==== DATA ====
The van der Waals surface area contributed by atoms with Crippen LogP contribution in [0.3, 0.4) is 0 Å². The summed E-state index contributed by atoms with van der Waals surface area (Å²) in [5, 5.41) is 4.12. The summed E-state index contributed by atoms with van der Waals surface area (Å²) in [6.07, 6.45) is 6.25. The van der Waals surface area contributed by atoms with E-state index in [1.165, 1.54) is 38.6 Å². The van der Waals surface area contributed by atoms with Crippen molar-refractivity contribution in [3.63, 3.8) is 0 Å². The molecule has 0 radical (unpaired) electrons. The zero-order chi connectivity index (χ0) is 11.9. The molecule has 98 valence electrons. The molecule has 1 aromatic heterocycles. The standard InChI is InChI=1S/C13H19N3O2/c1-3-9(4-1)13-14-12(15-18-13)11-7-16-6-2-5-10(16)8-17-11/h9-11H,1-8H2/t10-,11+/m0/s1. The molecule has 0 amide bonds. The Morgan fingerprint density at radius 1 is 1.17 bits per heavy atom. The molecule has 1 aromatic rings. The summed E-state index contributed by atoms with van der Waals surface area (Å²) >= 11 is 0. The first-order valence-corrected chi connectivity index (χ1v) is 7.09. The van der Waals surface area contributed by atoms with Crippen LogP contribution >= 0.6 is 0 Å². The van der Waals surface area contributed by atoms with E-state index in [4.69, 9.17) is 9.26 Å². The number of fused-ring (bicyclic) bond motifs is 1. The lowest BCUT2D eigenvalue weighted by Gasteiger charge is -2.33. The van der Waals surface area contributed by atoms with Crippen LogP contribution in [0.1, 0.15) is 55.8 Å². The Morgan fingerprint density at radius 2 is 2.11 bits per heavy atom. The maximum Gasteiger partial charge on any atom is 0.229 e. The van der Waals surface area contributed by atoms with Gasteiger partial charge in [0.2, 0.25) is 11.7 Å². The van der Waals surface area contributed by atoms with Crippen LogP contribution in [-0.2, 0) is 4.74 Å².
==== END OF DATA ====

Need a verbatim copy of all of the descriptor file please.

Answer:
The van der Waals surface area contributed by atoms with Crippen LogP contribution in [0.3, 0.4) is 0 Å². The summed E-state index contributed by atoms with van der Waals surface area (Å²) in [5, 5.41) is 4.12. The summed E-state index contributed by atoms with van der Waals surface area (Å²) in [6.07, 6.45) is 6.25. The van der Waals surface area contributed by atoms with E-state index in [1.165, 1.54) is 38.6 Å². The van der Waals surface area contributed by atoms with Crippen molar-refractivity contribution in [3.63, 3.8) is 0 Å². The molecule has 0 radical (unpaired) electrons. The zero-order chi connectivity index (χ0) is 11.9. The molecule has 98 valence electrons. The molecule has 1 aromatic heterocycles. The standard InChI is InChI=1S/C13H19N3O2/c1-3-9(4-1)13-14-12(15-18-13)11-7-16-6-2-5-10(16)8-17-11/h9-11H,1-8H2/t10-,11+/m0/s1. The molecule has 0 amide bonds. The Morgan fingerprint density at radius 1 is 1.17 bits per heavy atom. The molecule has 1 aromatic rings. The summed E-state index contributed by atoms with van der Waals surface area (Å²) >= 11 is 0. The first-order valence-corrected chi connectivity index (χ1v) is 7.09. The van der Waals surface area contributed by atoms with Crippen LogP contribution >= 0.6 is 0 Å². The van der Waals surface area contributed by atoms with E-state index in [4.69, 9.17) is 9.26 Å². The number of fused-ring (bicyclic) bond motifs is 1. The lowest BCUT2D eigenvalue weighted by Gasteiger charge is -2.33. The van der Waals surface area contributed by atoms with Crippen LogP contribution in [0.1, 0.15) is 55.8 Å². The Morgan fingerprint density at radius 2 is 2.11 bits per heavy atom. The maximum Gasteiger partial charge on any atom is 0.229 e. The van der Waals surface area contributed by atoms with Gasteiger partial charge in [0.2, 0.25) is 11.7 Å². The van der Waals surface area contributed by atoms with Crippen LogP contribution in [-0.2, 0) is 4.74 Å².